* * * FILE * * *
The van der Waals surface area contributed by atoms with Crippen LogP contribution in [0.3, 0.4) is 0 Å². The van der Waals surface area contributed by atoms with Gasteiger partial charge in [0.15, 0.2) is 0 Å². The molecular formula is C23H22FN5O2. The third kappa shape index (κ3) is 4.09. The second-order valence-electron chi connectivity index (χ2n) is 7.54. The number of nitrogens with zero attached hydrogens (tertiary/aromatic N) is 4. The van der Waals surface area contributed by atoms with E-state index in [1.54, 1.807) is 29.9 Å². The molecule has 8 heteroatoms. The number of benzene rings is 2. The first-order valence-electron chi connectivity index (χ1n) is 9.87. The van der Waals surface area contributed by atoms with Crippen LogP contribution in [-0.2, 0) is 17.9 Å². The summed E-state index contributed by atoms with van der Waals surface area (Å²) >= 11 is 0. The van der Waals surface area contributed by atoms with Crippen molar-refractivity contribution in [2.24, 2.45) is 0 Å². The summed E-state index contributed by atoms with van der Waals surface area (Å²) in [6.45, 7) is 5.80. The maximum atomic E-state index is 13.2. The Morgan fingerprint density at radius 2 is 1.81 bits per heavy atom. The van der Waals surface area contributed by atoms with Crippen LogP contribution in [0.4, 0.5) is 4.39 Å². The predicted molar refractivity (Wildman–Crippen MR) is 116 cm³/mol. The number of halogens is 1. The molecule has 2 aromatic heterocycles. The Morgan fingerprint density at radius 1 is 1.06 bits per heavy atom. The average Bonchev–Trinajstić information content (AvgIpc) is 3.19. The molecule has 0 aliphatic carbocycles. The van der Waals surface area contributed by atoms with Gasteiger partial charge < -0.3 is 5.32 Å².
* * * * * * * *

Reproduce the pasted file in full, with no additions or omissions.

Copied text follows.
The van der Waals surface area contributed by atoms with Crippen LogP contribution in [0.3, 0.4) is 0 Å². The van der Waals surface area contributed by atoms with Gasteiger partial charge in [0.15, 0.2) is 0 Å². The molecular formula is C23H22FN5O2. The third kappa shape index (κ3) is 4.09. The second-order valence-electron chi connectivity index (χ2n) is 7.54. The number of nitrogens with zero attached hydrogens (tertiary/aromatic N) is 4. The van der Waals surface area contributed by atoms with E-state index in [1.54, 1.807) is 29.9 Å². The molecule has 8 heteroatoms. The number of benzene rings is 2. The first-order valence-electron chi connectivity index (χ1n) is 9.87. The van der Waals surface area contributed by atoms with Crippen LogP contribution in [-0.2, 0) is 17.9 Å². The summed E-state index contributed by atoms with van der Waals surface area (Å²) >= 11 is 0. The van der Waals surface area contributed by atoms with Crippen molar-refractivity contribution in [2.24, 2.45) is 0 Å². The summed E-state index contributed by atoms with van der Waals surface area (Å²) in [6.45, 7) is 5.80. The maximum atomic E-state index is 13.2. The Morgan fingerprint density at radius 2 is 1.81 bits per heavy atom. The van der Waals surface area contributed by atoms with Crippen LogP contribution in [0.4, 0.5) is 4.39 Å². The predicted molar refractivity (Wildman–Crippen MR) is 116 cm³/mol. The number of halogens is 1. The molecule has 2 aromatic heterocycles. The Morgan fingerprint density at radius 1 is 1.06 bits per heavy atom. The average Bonchev–Trinajstić information content (AvgIpc) is 3.19. The molecule has 0 aliphatic carbocycles. The van der Waals surface area contributed by atoms with Gasteiger partial charge < -0.3 is 5.32 Å².